The spring issue of our magazine is finished, so I headed out to Honolulu for a quick “R&R.” I snagged a low fare on Alaska Airlines from Oakland, and started my trip at the Royal Hawaiian Hotel (AKA “the Pink Palace”).
I love the history of the Royal Hawaiian. The pink stucco, Spanish-Moorish styled complex opened in 1927 to accommodate the Matson Nativagion Co.’s steamers from San Francisco. The hotel offers walking tours that recount stories about the iconic resort.
My first trip to Hawaii was in high school. I flew on a United Airlines 747 by myself to spend the summer in Honolulu with a longtime childhood friend, whose family had returned to the island.
His mom was born in Honolulu, a descendant of early Christian missionaries. She graduated from Punahou School in Honolulu — a storied private school — and Scripps College, Claremont. Before passing, she was honored by the Hawaii State Senate for her volunteer work.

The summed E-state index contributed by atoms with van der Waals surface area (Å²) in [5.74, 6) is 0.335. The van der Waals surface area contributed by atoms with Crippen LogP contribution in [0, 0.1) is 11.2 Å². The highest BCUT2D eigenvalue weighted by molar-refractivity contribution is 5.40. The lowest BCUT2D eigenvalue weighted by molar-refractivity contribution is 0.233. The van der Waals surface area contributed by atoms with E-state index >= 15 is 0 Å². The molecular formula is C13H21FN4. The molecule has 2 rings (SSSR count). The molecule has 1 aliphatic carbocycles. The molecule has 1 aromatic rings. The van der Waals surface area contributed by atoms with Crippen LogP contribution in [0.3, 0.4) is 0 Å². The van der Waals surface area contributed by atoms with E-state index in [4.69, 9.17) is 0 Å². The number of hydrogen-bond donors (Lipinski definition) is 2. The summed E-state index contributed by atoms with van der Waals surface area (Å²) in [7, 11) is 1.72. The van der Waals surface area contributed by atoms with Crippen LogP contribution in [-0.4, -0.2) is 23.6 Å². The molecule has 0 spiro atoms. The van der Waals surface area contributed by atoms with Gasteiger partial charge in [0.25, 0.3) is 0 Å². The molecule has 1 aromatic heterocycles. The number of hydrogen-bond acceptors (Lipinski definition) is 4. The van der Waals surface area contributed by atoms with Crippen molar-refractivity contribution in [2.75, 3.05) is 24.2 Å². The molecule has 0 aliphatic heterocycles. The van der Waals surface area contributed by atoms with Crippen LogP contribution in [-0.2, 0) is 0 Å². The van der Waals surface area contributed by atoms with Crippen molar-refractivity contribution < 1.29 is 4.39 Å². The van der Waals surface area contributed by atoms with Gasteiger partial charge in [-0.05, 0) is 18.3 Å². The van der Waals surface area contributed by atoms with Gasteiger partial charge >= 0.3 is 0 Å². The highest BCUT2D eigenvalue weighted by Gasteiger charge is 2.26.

I developed a love for Hawaii on that trip, getting an “insider’s view” of Honolulu, including the arts and culture venues. Later, my wife Shannon and I would return to the “windward” side of Oahu, where we rented a house from a former colleague of The Chronicle, who lived there. We would swim and grill fresh fish from the famed Tamashiro Market. We also would eat dinner at Alan Wong’s, who grew to become one of Hawaii’s most renowned chefs.
Since then we’ve been back to most of the islands: Kauai, the Big Island and Maui. In short, Hawaii has been a part of our lives together, including when our son was born. He has memories of going to a luau and swimming in the surf. He learned about Pearl Harbor firsthand from a visit there.
This time, I’m on my own for a little “R&R.” I will visit Alan Wong’s for dinner, visit the Honolulu Museum of art, and enjoy swimming in the ocean. I like to leave the sliding-glass door of my room open at night to hear the surf.
The three-hour time difference is an advantage too, because I can help my son with his homework before it even gets dark. And I’ll fly home in a narrow-body 737, a “toy airplane” as my friend who was a captain of a 747 used to joke. Times have changed. Enjoy your week!
Here’s a vintage United Airlines commercial from the 1970s, when I took my first trip to Hawaii in a 747: